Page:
Always insure the trailer for its full purchase price and be aware of the company’s policies towards depreciation and market value. Most insurers agree that campers depreciate around 5% per year, but if your camper is maintained in top condition, they may waive this clause and give you full market value in the case of total loss. Camper trailers tend not to lose their value as quickly as cars, but it is still imperative to understand how your insurer will handle depreciation. If you have purchased your trailer new, from a dealer, then most companies will provide new for old replacement within two years of registration.
Numerous places you go and explore will expose you and your camper trailer to a wide range of climatic conditions such as storms, hail, fire and flood and many caravan parks and campsites are situated in low-lying and heavily forested areas that make these conditions more likely to occur. Ensure the policy you choose covers you for any of these events and check the amount of personal liability coverage that is included in case your trailer unexpectedly comes unhitched or your awning takes off in a storm and does some damage to someone else’s gear. Similarly, some policies offer alternative accommodation if the extent of the damage to your camper means it is no longer functional – which will allow you time to make alternative arrangements to get home again – and the amount allowed for recovery and storage until it can be delivered to a repairer will also vary in both the monetary amount paid out and the distance you must be away from home before some clauses apply. Double check that the policy covers towing and recovery of both your tow tug and the trailer.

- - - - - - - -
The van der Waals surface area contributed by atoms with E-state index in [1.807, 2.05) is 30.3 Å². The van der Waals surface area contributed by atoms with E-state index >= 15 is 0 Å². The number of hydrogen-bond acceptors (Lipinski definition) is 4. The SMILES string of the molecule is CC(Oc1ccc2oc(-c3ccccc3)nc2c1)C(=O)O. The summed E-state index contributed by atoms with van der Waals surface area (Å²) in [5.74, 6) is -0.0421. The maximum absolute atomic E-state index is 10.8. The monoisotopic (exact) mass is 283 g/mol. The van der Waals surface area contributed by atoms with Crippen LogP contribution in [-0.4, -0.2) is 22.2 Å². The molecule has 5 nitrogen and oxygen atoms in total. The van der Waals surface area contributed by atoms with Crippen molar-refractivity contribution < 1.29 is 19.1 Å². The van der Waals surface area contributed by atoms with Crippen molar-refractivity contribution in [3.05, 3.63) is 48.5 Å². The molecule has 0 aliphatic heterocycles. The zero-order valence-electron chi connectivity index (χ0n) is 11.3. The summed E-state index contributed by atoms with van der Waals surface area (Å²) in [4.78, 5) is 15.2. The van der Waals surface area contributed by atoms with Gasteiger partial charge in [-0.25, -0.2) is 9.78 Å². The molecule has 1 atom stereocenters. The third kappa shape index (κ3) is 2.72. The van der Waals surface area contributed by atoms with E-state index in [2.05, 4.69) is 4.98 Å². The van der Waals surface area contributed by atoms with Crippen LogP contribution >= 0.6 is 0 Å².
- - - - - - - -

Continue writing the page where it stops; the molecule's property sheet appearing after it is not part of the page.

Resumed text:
Be aware that your towing vehicle is not covered by your camper insurance if it breaks down or is damaged by your trailer. You will need separate vehicle insurance for this. Furthermore, most companies will deny insurance or refuse to pay a claim if the camper is overloaded relative to the ATM or ball weight for that style of trailer or if it is towed with a vehicle that is not rated for its laden mass. If the weight of the load or the way it is loaded interferes with the proper control of the towing vehicle or the camper trailer you will be on a slippery slope to trouble with not only your insurer in the event of an accident, but the authorities as well. There are weigh stations in many suburbs and towns and it is your responsibility to know your camper trailer’s laden weight and keep within it’s limits and the limits of your vehicle.
Get the best camper insurance you can afford as it is relatively inexpensive compared with the replacement cost of your trailer – and the inconvenience that damage can cause you – plus you can always reduce your premium and minimise risk by fitting safety and anti-theft devices as well as storing it securely. With the right insurance you can rest assured that you’ll be covered no matter where you are and the regular weekend break or that trip of a lifetime will be sure to go smoothly, safely and worry free. But remember, as with any insurance advice, read the Policy Disclosure Statement (PDS) from your chosen insurer to make sure the policy is right for you.